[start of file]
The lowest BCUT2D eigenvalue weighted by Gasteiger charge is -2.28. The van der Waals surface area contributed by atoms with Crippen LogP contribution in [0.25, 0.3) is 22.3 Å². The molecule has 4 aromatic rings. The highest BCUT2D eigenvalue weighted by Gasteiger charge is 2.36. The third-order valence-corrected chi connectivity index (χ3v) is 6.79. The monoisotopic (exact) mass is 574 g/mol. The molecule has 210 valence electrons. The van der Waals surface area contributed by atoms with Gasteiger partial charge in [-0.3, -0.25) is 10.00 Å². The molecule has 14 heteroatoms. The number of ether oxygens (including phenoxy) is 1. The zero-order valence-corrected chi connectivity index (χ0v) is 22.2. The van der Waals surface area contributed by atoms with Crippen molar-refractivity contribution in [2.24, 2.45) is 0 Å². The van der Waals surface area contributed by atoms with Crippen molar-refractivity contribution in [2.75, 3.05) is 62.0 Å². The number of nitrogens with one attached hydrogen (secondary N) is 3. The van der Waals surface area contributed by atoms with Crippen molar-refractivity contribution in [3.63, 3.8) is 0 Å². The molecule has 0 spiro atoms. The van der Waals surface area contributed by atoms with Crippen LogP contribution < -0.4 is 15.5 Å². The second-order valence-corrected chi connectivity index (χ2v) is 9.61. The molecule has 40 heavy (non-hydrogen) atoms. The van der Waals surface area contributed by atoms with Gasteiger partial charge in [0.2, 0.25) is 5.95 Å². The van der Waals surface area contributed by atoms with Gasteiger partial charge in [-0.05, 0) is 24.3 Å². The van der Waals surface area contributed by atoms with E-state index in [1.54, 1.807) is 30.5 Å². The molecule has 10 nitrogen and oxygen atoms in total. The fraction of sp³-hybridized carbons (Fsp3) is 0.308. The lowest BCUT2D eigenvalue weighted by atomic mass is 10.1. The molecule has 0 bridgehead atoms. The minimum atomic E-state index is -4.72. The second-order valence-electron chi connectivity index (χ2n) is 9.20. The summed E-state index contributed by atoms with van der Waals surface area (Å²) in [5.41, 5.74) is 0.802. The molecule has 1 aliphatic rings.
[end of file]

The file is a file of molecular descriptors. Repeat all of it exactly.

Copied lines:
The lowest BCUT2D eigenvalue weighted by Gasteiger charge is -2.28. The van der Waals surface area contributed by atoms with Crippen LogP contribution in [0.25, 0.3) is 22.3 Å². The molecule has 4 aromatic rings. The highest BCUT2D eigenvalue weighted by Gasteiger charge is 2.36. The third-order valence-corrected chi connectivity index (χ3v) is 6.79. The monoisotopic (exact) mass is 574 g/mol. The molecule has 210 valence electrons. The van der Waals surface area contributed by atoms with Gasteiger partial charge in [-0.3, -0.25) is 10.00 Å². The molecule has 14 heteroatoms. The number of ether oxygens (including phenoxy) is 1. The zero-order valence-corrected chi connectivity index (χ0v) is 22.2. The van der Waals surface area contributed by atoms with Crippen molar-refractivity contribution in [2.24, 2.45) is 0 Å². The van der Waals surface area contributed by atoms with Crippen molar-refractivity contribution in [2.75, 3.05) is 62.0 Å². The number of nitrogens with one attached hydrogen (secondary N) is 3. The van der Waals surface area contributed by atoms with Crippen molar-refractivity contribution in [3.63, 3.8) is 0 Å². The molecule has 0 spiro atoms. The van der Waals surface area contributed by atoms with Crippen LogP contribution < -0.4 is 15.5 Å². The second-order valence-corrected chi connectivity index (χ2v) is 9.61. The molecule has 40 heavy (non-hydrogen) atoms. The van der Waals surface area contributed by atoms with Gasteiger partial charge in [0.2, 0.25) is 5.95 Å². The van der Waals surface area contributed by atoms with Gasteiger partial charge in [-0.05, 0) is 24.3 Å². The van der Waals surface area contributed by atoms with E-state index in [1.54, 1.807) is 30.5 Å². The molecule has 10 nitrogen and oxygen atoms in total. The fraction of sp³-hybridized carbons (Fsp3) is 0.308. The lowest BCUT2D eigenvalue weighted by atomic mass is 10.1. The molecule has 0 bridgehead atoms. The minimum atomic E-state index is -4.72. The second-order valence-electron chi connectivity index (χ2n) is 9.20. The summed E-state index contributed by atoms with van der Waals surface area (Å²) in [5.41, 5.74) is 0.802. The molecule has 1 aliphatic rings.